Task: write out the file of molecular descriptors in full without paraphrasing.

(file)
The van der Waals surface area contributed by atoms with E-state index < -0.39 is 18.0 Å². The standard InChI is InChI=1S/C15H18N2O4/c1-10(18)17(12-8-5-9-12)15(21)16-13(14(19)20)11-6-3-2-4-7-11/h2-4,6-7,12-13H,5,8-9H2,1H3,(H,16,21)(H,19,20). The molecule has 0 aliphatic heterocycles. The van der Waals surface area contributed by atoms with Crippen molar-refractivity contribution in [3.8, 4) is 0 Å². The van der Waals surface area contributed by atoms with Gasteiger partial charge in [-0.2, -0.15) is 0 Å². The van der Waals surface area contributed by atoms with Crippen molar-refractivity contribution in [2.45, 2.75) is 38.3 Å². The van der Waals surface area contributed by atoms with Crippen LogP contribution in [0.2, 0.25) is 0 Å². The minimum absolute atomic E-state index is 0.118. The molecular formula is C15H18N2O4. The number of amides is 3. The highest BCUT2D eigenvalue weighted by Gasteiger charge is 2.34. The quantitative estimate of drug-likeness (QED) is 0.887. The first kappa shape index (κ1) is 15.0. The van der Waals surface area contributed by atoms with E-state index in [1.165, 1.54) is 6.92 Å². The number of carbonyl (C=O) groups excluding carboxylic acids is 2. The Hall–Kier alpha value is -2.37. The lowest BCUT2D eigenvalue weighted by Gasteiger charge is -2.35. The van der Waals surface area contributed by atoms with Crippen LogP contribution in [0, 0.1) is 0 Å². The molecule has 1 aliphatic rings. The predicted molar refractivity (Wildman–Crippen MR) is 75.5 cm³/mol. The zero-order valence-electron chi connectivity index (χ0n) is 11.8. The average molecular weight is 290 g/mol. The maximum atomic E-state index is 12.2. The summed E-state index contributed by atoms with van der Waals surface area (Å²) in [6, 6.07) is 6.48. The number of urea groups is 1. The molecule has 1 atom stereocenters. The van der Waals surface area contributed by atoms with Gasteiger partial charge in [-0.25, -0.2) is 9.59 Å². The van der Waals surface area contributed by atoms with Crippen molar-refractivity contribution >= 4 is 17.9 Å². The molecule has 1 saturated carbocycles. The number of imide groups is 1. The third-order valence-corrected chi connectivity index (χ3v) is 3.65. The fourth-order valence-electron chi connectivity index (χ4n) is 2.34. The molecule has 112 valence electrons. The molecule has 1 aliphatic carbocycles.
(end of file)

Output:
The van der Waals surface area contributed by atoms with E-state index < -0.39 is 18.0 Å². The standard InChI is InChI=1S/C15H18N2O4/c1-10(18)17(12-8-5-9-12)15(21)16-13(14(19)20)11-6-3-2-4-7-11/h2-4,6-7,12-13H,5,8-9H2,1H3,(H,16,21)(H,19,20). The molecule has 0 aliphatic heterocycles. The van der Waals surface area contributed by atoms with Crippen molar-refractivity contribution in [3.8, 4) is 0 Å². The van der Waals surface area contributed by atoms with Gasteiger partial charge in [-0.2, -0.15) is 0 Å². The van der Waals surface area contributed by atoms with Crippen molar-refractivity contribution in [2.45, 2.75) is 38.3 Å². The van der Waals surface area contributed by atoms with Crippen LogP contribution in [0.2, 0.25) is 0 Å². The minimum absolute atomic E-state index is 0.118. The molecular formula is C15H18N2O4. The number of amides is 3. The highest BCUT2D eigenvalue weighted by Gasteiger charge is 2.34. The quantitative estimate of drug-likeness (QED) is 0.887. The first kappa shape index (κ1) is 15.0. The van der Waals surface area contributed by atoms with E-state index in [1.165, 1.54) is 6.92 Å². The number of carbonyl (C=O) groups excluding carboxylic acids is 2. The Hall–Kier alpha value is -2.37. The lowest BCUT2D eigenvalue weighted by Gasteiger charge is -2.35. The van der Waals surface area contributed by atoms with Crippen LogP contribution in [0, 0.1) is 0 Å². The molecule has 1 aliphatic rings. The predicted molar refractivity (Wildman–Crippen MR) is 75.5 cm³/mol. The zero-order valence-electron chi connectivity index (χ0n) is 11.8. The average molecular weight is 290 g/mol. The maximum atomic E-state index is 12.2. The summed E-state index contributed by atoms with van der Waals surface area (Å²) in [6, 6.07) is 6.48. The number of urea groups is 1. The molecule has 1 atom stereocenters. The van der Waals surface area contributed by atoms with Gasteiger partial charge in [-0.25, -0.2) is 9.59 Å². The van der Waals surface area contributed by atoms with Crippen molar-refractivity contribution >= 4 is 17.9 Å². The molecule has 1 saturated carbocycles. The number of imide groups is 1. The third-order valence-corrected chi connectivity index (χ3v) is 3.65. The fourth-order valence-electron chi connectivity index (χ4n) is 2.34. The molecule has 112 valence electrons. The molecule has 1 aliphatic carbocycles.